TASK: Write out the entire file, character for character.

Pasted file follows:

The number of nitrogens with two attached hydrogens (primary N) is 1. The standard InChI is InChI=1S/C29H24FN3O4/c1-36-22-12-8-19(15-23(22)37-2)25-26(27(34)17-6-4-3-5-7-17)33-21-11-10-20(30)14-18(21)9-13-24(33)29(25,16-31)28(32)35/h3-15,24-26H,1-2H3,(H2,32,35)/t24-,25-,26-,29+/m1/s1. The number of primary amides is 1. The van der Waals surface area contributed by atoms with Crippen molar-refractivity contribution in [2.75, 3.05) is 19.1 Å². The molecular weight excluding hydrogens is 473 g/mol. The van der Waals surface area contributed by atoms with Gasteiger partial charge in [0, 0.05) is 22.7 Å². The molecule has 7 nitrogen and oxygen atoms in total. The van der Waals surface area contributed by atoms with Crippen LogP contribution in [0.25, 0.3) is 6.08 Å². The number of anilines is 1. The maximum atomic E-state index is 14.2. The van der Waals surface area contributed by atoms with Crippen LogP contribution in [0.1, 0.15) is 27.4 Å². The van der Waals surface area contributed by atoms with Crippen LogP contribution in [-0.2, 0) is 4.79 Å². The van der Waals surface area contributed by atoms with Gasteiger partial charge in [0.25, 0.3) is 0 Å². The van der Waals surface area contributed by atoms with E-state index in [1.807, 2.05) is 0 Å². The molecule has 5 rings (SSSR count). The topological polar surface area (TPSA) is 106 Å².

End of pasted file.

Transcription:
The number of nitrogens with two attached hydrogens (primary N) is 1. The standard InChI is InChI=1S/C29H24FN3O4/c1-36-22-12-8-19(15-23(22)37-2)25-26(27(34)17-6-4-3-5-7-17)33-21-11-10-20(30)14-18(21)9-13-24(33)29(25,16-31)28(32)35/h3-15,24-26H,1-2H3,(H2,32,35)/t24-,25-,26-,29+/m1/s1. The number of primary amides is 1. The van der Waals surface area contributed by atoms with Crippen molar-refractivity contribution in [2.75, 3.05) is 19.1 Å². The molecular weight excluding hydrogens is 473 g/mol. The van der Waals surface area contributed by atoms with Gasteiger partial charge in [0, 0.05) is 22.7 Å². The molecule has 7 nitrogen and oxygen atoms in total. The van der Waals surface area contributed by atoms with Crippen LogP contribution in [0.25, 0.3) is 6.08 Å². The number of anilines is 1. The maximum atomic E-state index is 14.2. The van der Waals surface area contributed by atoms with Crippen LogP contribution in [0.1, 0.15) is 27.4 Å². The van der Waals surface area contributed by atoms with Crippen LogP contribution in [-0.2, 0) is 4.79 Å². The van der Waals surface area contributed by atoms with Gasteiger partial charge in [0.25, 0.3) is 0 Å². The van der Waals surface area contributed by atoms with E-state index in [1.807, 2.05) is 0 Å². The molecule has 5 rings (SSSR count). The topological polar surface area (TPSA) is 106 Å².